Summary

Adjust the object default bound algorithm for cases like &'x Box<Trait> and &'x Arc<Trait>. The existing algorithm would default to &'x Box<Trait+'x>. The proposed change is to default to &'x Box<Trait+'static>.

Note: This is a BREAKING CHANGE. The change has been implemented and its impact has been evaluated. It was found to cause no root regressions on crates.io. Nonetheless, to minimize impact, this RFC proposes phasing in the change as follows:

  • In Rust 1.2, a warning will be issued for code which will break when the defaults are changed. This warning can be disabled by using explicit bounds. The warning will only be issued when explicit bounds would be required in the future anyway.
  • In Rust 1.3, the change will be made permanent. Any code that has not been updated by that time will break.

Motivation

When we instituted default object bounds, RFC 599 specified that &'x Box<Trait> (and &'x mut Box<Trait>) should expand to &'x Box<Trait+'x> (and &'x mut Box<Trait+'x>). This is in contrast to a Box type that appears outside of a reference (e.g., Box<Trait>), which defaults to using 'static (Box<Trait+'static>). This decision was made because it meant that a function written like so would accept the broadest set of possible objects:


# #![allow(unused_variables)]
#fn main() {
fn foo(x: &Box<Trait>) {
}
#}

In particular, under the current defaults, foo can be supplied an object which references borrowed data. Given that foo is taking the argument by reference, it seemed like a good rule. Experience has shown otherwise (see below for some of the problems encountered).

This RFC proposes changing the default object bound rules so that the default is drawn from the innermost type that encloses the trait object. If there is no such type, the default is 'static. The type is a reference (e.g., &'r Trait), then the default is the lifetime 'r of that reference. Otherwise, the type must in practice be some user-declared type, and the default is derived from the declaration: if the type declares a lifetime bound, then this lifetime bound is used, otherwise 'static is used. This means that (e.g.) &'r Box<Trait> would default to &'r Box<Trait+'static>, and &'r Ref<'q, Trait> (from RefCell) would default to &'r Ref<'q, Trait+'q>.

Problems with the current default.

Same types, different expansions. One problem is fairly predictable: the current default means that identical types differ in their interpretation based on where they appear. This is something we have striven to avoid in general. So, as an example, this code will not type-check:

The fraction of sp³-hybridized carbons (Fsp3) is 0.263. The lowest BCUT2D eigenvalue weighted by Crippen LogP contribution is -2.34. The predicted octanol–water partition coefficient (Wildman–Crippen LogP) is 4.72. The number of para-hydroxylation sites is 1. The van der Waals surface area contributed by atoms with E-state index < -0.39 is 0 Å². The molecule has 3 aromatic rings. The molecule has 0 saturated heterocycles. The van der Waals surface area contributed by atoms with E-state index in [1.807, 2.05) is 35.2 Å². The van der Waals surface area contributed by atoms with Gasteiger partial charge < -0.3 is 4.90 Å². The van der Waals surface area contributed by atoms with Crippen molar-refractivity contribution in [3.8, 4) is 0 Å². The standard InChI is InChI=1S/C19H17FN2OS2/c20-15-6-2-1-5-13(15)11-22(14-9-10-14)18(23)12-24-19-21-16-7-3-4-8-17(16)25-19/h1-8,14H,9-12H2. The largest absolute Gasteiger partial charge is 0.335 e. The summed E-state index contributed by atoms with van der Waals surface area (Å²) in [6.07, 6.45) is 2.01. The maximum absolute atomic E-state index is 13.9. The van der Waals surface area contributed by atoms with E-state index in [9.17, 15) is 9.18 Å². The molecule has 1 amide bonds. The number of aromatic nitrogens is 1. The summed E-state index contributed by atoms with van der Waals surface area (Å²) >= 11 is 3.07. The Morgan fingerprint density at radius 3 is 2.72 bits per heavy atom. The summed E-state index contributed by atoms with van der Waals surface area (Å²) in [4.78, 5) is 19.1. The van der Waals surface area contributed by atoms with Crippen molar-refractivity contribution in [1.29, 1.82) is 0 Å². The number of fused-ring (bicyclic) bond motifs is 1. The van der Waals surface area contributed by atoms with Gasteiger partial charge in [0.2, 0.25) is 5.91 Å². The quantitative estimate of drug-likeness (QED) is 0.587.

# #![allow(unused_variables)]
#fn main() {
trait Trait { }

struct Foo {
    field: Box<Trait>
}

fn do_something(f: &mut Foo, x: &mut Box<Trait>) {
    mem::swap(&mut f.field, &mut *x);
}
#}

Even though x is a reference to a Box<Trait> and the type of field is a Box<Trait>, the expansions differ. x expands to &'x mut Box<Trait+'x> and the field expands to Box<Trait+'static>. In general, we have tried to ensure that if the type is typed precisely the same in a type definition and a fn definition, then those two types are equal (note that fn definitions allow you to omit things that cannot be omitted in types, so some types that you can enter in a fn definition, like &i32, cannot appear in a type definition).

Now, the same is of course true for the type Trait itself, which appears identically in different contexts and is expanded in different ways. This is not a problem here because the type Trait is unsized, which means that it cannot be swapped or moved, and hence the main sources of type mismatches are avoided.

Mental model. In general the mental model of the newer rules seems simpler: once you move a trait object into the heap (via Box, or Arc), you must explicitly indicate whether it can contain borrowed data or not. So long as you manipulate by reference, you don't have to. In contrast, the current rules are more subtle, since objects in the heap may still accept borrowed data, if you have a reference to the box.

Poor interaction with the dropck rules. When implementing the newer dropck rules specified by RFC 769, we found a rather subtle problem that would arise with the current defaults. The precise problem is spelled out in appendix below, but the TL;DR is that if you wish to pass an array of boxed objects, the current defaults can be actively harmful, and hence force you to specify explicit lifetimes, whereas the newer defaults do something reasonable.

Detailed design

The rules for user-defined types from RFC 599 are altered as follows (text that is not changed is italicized):

  • If SomeType contains a single where-clause like T:'a, where T is some type parameter on SomeType and 'a is some lifetime, then the type provided as value of T will have a default object bound of 'a. An example of this is std::cell::Ref: a usage like Ref<'x, X> would change the default for object types appearing in X to be 'a.